I created the above chart by using credit card affiliate revenue earned each month this year.  Since revenue routinely jumps up and down quite a bit, I averaged January and February to create a pre-COVID baseline.  The rest of the data points are calculated as monthly revenue divided by baseline revenue.  You can see that revenue dropped just as precipitously as I predicted three months ago.

The good news, I suppose, is that revenue appears to be leveling off.  The bad news is that the new normal is just slightly above 10% of pre-COVID levels.

The business can weather the storm

In my March 31 email to my team I wrote: “I believe that Frequent Miler is a valuable business and so I will invest whatever it takes to keep it going through this downturn. For at least the next 6 months that means that I plan to continue to employ each of you at the current rates.”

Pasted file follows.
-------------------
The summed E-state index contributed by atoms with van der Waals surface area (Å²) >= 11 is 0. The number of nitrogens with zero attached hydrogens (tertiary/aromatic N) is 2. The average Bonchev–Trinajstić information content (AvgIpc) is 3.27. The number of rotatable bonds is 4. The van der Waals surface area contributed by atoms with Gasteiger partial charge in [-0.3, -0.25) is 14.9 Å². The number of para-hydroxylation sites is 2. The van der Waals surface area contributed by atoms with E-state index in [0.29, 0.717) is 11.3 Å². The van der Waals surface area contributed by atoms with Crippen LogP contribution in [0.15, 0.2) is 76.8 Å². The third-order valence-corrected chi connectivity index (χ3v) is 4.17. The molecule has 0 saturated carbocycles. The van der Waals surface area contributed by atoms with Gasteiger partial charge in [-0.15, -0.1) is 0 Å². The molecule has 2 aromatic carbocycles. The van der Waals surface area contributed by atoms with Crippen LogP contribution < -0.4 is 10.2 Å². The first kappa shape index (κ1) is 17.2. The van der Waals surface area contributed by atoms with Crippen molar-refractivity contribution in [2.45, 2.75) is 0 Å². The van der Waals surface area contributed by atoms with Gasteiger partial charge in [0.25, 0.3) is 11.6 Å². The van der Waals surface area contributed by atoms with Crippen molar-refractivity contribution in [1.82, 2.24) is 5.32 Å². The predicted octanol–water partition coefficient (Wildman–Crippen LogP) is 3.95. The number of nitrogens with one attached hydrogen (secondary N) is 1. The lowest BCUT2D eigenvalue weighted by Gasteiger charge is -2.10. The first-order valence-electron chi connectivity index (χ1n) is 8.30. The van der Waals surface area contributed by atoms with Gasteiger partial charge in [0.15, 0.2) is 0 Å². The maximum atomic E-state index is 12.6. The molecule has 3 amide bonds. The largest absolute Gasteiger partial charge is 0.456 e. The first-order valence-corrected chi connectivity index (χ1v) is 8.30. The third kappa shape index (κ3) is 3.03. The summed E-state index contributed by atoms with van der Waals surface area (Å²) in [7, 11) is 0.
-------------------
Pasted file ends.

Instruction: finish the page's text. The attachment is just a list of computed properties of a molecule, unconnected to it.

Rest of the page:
In other words, at that time I committed to keeping everyone employed at current levels through September 2020.  Since that was written, though, I received a Paycheck Protection Program loan.  This loan covers two and a half months of salaries.  I won’t have to pay back the loan as long as I use that money for that purpose (which I will!).

This means that the business can survive at current staffing levels at least through the end of this year.  But it gets better because that projection doesn’t include incoming revenue.  If we continue to earn revenue at current levels (around 10% of pre-COVID revenue), we can continue to survive at current staffing and salary levels several months into 2021 before we need to make any hard decisions.  I’m hopeful that the credit card economy will bounce back enough by then to ensure that those hard decisions won’t ever be necessary.